At least five of the several police complaints and FIRs against Republic TV anchor Arnab Goswami demanded action against him under Section 66A of the  Information Technology Act, which was struck down as unconstitutional by the Supreme Court in five years ago. The cases were triggered by Goswami’s studio-debate on the Palghar lynching incident, in which he questioned why Congress party chief Sonia Gandhi was not raising her voice against the lynching of the two sadhus. Several FIRs, at least 16 per Bar & Bench, were filed for the show being defamatory to Sonia Gandhi.

In Himachal Pradesh, Leader of Opposition Mukesh Agnihotri and Himachal Pradesh Congress president Kuldeep Singh Rathore filed an FIR on April 23 against Arnab Goswami at Shimla Sadar Police Station, demanding action under Section 66A of the IT Act, among other IPC sections.

Odisha MP Saptagiri Ulaka’s police complaint in Delhi included Section 66A, so did a request for an FIR in Maharashtra, and two police complaints in Jharkhand. Another police complaint filed by the Tamil Nadu Youth Congress in Chennai also invoked Section 66A of the IT Act.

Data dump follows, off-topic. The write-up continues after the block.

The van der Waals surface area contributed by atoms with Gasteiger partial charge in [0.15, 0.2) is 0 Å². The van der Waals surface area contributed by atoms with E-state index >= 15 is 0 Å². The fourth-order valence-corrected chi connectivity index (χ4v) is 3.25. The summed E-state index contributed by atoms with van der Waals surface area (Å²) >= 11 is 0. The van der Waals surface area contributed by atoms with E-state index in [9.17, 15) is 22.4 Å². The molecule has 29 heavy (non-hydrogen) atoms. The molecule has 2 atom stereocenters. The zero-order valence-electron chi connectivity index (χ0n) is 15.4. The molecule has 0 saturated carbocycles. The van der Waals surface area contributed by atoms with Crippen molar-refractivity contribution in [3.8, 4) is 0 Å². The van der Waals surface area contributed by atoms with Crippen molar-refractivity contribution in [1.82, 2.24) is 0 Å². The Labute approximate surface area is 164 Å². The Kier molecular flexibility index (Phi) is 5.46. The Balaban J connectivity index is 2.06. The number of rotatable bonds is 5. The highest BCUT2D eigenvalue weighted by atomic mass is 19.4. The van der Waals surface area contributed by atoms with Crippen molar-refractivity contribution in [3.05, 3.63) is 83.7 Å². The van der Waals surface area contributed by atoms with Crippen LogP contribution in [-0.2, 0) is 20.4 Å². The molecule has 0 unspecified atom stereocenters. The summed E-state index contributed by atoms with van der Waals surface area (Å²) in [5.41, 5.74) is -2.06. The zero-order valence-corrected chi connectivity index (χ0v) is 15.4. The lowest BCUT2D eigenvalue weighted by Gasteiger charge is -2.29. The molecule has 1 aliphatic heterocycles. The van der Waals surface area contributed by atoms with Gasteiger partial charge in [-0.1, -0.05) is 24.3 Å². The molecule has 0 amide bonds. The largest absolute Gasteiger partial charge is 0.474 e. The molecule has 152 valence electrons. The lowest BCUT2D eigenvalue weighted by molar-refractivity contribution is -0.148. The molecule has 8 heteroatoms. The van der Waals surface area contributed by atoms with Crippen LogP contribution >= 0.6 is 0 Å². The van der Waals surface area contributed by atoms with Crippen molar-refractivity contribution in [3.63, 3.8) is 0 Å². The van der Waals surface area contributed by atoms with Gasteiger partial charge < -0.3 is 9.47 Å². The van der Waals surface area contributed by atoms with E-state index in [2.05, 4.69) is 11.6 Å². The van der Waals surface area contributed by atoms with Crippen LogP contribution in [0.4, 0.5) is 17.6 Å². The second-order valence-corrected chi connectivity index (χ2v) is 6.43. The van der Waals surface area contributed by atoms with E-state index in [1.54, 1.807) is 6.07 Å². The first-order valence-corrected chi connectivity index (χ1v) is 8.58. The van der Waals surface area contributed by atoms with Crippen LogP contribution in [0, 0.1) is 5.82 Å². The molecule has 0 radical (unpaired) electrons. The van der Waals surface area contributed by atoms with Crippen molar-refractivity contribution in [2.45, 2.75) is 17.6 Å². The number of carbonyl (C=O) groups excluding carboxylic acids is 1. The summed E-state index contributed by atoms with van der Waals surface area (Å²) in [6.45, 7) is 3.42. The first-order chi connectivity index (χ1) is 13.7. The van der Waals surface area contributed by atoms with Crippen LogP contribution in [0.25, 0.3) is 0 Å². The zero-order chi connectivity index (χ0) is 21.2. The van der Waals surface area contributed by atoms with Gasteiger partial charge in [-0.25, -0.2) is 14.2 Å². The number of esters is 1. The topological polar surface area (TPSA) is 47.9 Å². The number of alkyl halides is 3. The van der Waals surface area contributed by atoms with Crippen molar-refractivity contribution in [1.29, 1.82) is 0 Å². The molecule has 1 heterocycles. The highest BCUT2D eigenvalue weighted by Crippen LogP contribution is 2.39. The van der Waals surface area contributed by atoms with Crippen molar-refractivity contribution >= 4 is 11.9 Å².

Section 66A of the IT Act was a vaguely worded provision which allowed the imprisonment of anybody for posting offensive comments online. The section was often arbitrarily interpreted, and eventually struck down by the Supreme Court in Shreya Singhal. Last year, the People’s Union for Civil Liberties (PUCL), one of the original petitioners in the Shreya Singhal case asked the Supreme Court for direction that further cases under Section 66A not be permitted.

The Supreme Court had then threatened to jail any official responsible for the continued prosecution and harassment of people under Section 66A. PUCL had said that 22 fresh cases were registered under the section in various states and that older cases had not been scrapped.